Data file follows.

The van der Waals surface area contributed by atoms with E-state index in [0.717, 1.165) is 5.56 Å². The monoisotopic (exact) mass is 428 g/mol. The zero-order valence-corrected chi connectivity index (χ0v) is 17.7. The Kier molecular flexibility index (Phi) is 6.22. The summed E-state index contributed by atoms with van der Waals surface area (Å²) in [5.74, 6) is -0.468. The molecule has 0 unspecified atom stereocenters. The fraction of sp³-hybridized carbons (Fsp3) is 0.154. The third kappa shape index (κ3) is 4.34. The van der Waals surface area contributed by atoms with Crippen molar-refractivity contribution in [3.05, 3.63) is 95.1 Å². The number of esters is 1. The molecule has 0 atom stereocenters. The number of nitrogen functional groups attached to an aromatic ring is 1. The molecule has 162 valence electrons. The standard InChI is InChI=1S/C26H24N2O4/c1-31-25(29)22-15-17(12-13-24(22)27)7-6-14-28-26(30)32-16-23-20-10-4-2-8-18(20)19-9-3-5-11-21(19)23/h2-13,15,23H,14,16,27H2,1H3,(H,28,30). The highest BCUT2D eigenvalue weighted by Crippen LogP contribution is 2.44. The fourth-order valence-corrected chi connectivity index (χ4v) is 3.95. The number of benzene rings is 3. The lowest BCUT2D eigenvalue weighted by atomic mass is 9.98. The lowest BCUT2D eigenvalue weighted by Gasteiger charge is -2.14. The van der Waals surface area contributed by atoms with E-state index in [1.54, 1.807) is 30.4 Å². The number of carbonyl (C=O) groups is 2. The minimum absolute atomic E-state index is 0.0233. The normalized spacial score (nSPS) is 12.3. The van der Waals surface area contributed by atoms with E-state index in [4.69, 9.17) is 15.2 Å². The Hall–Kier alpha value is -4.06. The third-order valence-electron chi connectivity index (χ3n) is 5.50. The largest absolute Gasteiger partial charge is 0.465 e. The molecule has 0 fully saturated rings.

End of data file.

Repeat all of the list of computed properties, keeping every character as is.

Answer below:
The van der Waals surface area contributed by atoms with E-state index in [0.717, 1.165) is 5.56 Å². The monoisotopic (exact) mass is 428 g/mol. The zero-order valence-corrected chi connectivity index (χ0v) is 17.7. The Kier molecular flexibility index (Phi) is 6.22. The summed E-state index contributed by atoms with van der Waals surface area (Å²) in [5.74, 6) is -0.468. The molecule has 0 unspecified atom stereocenters. The fraction of sp³-hybridized carbons (Fsp3) is 0.154. The third kappa shape index (κ3) is 4.34. The van der Waals surface area contributed by atoms with Crippen molar-refractivity contribution in [3.05, 3.63) is 95.1 Å². The number of esters is 1. The molecule has 0 atom stereocenters. The number of nitrogen functional groups attached to an aromatic ring is 1. The molecule has 162 valence electrons. The standard InChI is InChI=1S/C26H24N2O4/c1-31-25(29)22-15-17(12-13-24(22)27)7-6-14-28-26(30)32-16-23-20-10-4-2-8-18(20)19-9-3-5-11-21(19)23/h2-13,15,23H,14,16,27H2,1H3,(H,28,30). The highest BCUT2D eigenvalue weighted by Crippen LogP contribution is 2.44. The fourth-order valence-corrected chi connectivity index (χ4v) is 3.95. The number of benzene rings is 3. The lowest BCUT2D eigenvalue weighted by atomic mass is 9.98. The lowest BCUT2D eigenvalue weighted by Gasteiger charge is -2.14. The van der Waals surface area contributed by atoms with E-state index in [1.54, 1.807) is 30.4 Å². The number of carbonyl (C=O) groups is 2. The minimum absolute atomic E-state index is 0.0233. The normalized spacial score (nSPS) is 12.3. The van der Waals surface area contributed by atoms with E-state index in [4.69, 9.17) is 15.2 Å². The Hall–Kier alpha value is -4.06. The third-order valence-electron chi connectivity index (χ3n) is 5.50. The largest absolute Gasteiger partial charge is 0.465 e. The molecule has 0 fully saturated rings.